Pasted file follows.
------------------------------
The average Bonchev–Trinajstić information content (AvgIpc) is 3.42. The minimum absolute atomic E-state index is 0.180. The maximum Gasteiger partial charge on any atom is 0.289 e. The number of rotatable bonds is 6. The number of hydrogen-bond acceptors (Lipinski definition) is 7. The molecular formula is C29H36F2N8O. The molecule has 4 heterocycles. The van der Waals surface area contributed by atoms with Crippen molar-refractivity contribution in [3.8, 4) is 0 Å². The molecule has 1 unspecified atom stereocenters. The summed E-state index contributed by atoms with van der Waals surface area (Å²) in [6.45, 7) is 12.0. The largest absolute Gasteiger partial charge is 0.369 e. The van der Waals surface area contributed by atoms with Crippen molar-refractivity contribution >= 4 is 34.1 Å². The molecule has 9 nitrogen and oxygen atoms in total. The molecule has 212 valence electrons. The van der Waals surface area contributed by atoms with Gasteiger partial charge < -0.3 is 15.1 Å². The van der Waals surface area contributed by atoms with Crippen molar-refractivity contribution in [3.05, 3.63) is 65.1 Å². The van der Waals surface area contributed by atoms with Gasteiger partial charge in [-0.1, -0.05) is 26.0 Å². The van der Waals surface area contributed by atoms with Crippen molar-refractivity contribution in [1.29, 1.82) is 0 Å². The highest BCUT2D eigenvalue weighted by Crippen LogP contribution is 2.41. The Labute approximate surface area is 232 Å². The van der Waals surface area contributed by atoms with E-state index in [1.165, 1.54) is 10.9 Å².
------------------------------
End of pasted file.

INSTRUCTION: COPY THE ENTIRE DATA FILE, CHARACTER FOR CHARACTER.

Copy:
The average Bonchev–Trinajstić information content (AvgIpc) is 3.42. The minimum absolute atomic E-state index is 0.180. The maximum Gasteiger partial charge on any atom is 0.289 e. The number of rotatable bonds is 6. The number of hydrogen-bond acceptors (Lipinski definition) is 7. The molecular formula is C29H36F2N8O. The molecule has 4 heterocycles. The van der Waals surface area contributed by atoms with Crippen molar-refractivity contribution in [3.8, 4) is 0 Å². The molecule has 1 unspecified atom stereocenters. The summed E-state index contributed by atoms with van der Waals surface area (Å²) in [6.45, 7) is 12.0. The largest absolute Gasteiger partial charge is 0.369 e. The van der Waals surface area contributed by atoms with Crippen molar-refractivity contribution >= 4 is 34.1 Å². The molecule has 9 nitrogen and oxygen atoms in total. The molecule has 212 valence electrons. The van der Waals surface area contributed by atoms with Gasteiger partial charge < -0.3 is 15.1 Å². The van der Waals surface area contributed by atoms with Crippen molar-refractivity contribution in [3.05, 3.63) is 65.1 Å². The van der Waals surface area contributed by atoms with Gasteiger partial charge in [-0.1, -0.05) is 26.0 Å². The van der Waals surface area contributed by atoms with Crippen molar-refractivity contribution in [1.29, 1.82) is 0 Å². The highest BCUT2D eigenvalue weighted by Crippen LogP contribution is 2.41. The Labute approximate surface area is 232 Å². The van der Waals surface area contributed by atoms with E-state index in [1.165, 1.54) is 10.9 Å².